These were originally born of a mistake on my part. I was shooting a 35mm film cinema projector, and I decided to reframe my shot by cranking the zoom. I was unaware at the time that I had left the shutter open, something resembling this popped out. I initially wrote it off as a lost frame, but when I developed the roll, I decided to do an entire extra shoot based on this "technique." The choppiness of the lines in the image is due to the projector's interrupter breaking the light up in order to not illuminate the film during frame changes.
I think the blurred lines in many of the shots from this shoot feel sort of like an impressionist painting. Or maybe I'm reading too much into my own work. Or maybe I've been staring at this screen for too long.
The Spot strobe that we also use for ballistics was used here to stop the advancing fracture propagation front of a shattering Prince Rupert's Drop. The fracture front was measured to propagate at nearly 1,500 FPS. The fractured glass appears white because it hasn't had much chance to spread out, and so it reflects back the flash from all the cracks instead of passing the flash through it like the intact part of the drop.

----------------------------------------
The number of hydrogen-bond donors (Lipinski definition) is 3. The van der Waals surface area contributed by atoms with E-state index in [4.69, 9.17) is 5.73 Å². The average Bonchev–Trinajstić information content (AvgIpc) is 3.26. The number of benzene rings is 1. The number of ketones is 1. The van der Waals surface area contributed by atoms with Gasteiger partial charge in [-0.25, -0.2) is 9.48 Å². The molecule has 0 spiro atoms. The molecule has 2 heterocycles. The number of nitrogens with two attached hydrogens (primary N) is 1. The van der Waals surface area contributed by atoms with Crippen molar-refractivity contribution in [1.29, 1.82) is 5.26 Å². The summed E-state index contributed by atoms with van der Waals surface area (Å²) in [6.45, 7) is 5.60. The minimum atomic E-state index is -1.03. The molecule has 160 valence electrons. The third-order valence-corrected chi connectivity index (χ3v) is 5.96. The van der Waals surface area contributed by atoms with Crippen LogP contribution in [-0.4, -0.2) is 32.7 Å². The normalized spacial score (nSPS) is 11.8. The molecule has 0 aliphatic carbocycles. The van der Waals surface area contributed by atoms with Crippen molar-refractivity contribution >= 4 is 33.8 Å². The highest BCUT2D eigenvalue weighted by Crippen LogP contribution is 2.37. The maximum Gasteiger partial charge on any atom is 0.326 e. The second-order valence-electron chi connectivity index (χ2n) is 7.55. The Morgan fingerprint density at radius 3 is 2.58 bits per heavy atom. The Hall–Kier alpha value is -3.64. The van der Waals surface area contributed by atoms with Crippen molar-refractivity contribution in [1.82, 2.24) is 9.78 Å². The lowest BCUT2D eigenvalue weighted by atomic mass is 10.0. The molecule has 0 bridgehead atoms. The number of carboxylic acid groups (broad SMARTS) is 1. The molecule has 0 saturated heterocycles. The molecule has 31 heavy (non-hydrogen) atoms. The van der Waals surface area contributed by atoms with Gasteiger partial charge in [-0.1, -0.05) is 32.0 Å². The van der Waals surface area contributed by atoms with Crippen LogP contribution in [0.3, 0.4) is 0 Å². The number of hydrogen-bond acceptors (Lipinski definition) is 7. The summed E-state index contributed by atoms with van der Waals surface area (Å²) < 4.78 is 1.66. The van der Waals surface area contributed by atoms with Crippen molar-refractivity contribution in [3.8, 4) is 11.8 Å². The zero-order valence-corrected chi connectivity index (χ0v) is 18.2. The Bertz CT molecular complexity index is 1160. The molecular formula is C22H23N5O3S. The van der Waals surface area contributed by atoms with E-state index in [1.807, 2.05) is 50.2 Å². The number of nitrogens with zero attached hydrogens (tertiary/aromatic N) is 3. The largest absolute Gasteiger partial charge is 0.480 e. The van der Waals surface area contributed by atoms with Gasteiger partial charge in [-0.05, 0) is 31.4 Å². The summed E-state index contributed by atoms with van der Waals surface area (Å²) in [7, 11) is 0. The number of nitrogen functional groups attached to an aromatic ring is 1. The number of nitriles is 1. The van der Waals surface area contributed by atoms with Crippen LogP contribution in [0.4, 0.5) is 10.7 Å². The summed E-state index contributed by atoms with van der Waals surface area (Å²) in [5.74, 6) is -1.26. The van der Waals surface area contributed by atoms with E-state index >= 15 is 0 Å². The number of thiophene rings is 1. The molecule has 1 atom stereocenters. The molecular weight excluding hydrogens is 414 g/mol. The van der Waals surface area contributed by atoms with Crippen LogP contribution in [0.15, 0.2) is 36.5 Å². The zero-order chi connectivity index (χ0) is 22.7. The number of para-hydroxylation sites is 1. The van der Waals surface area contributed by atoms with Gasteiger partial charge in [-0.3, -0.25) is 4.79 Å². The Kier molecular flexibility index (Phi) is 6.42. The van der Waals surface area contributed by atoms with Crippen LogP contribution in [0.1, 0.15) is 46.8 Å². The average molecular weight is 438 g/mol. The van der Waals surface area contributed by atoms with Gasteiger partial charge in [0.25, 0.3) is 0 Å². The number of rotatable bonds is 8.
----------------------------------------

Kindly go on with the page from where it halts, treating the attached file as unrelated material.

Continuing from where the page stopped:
Produced in collaboration with Jim Bales.
An end on view of an exploding Prince Rupert's Drop at the moment the shock-wave reached the tip. The faint red bit near the tail of the drop is from the break-beam trigger. Photo produced in collaboration with Matthew Rece.
Freezing a drop of water in the right place is easy with a Cognisys Stopshot. I put my class ring behind it for this shot, but other neat things to shoot include maps of the world. If you do it right, the droplet of water looks like a globe!
I really want to reshoot this with my new camera, but it's going to be hella tricky. I'm pretty convinced that the only reason I nailed it the first time was random chance.
Produced in collaboration with: Jim Bales.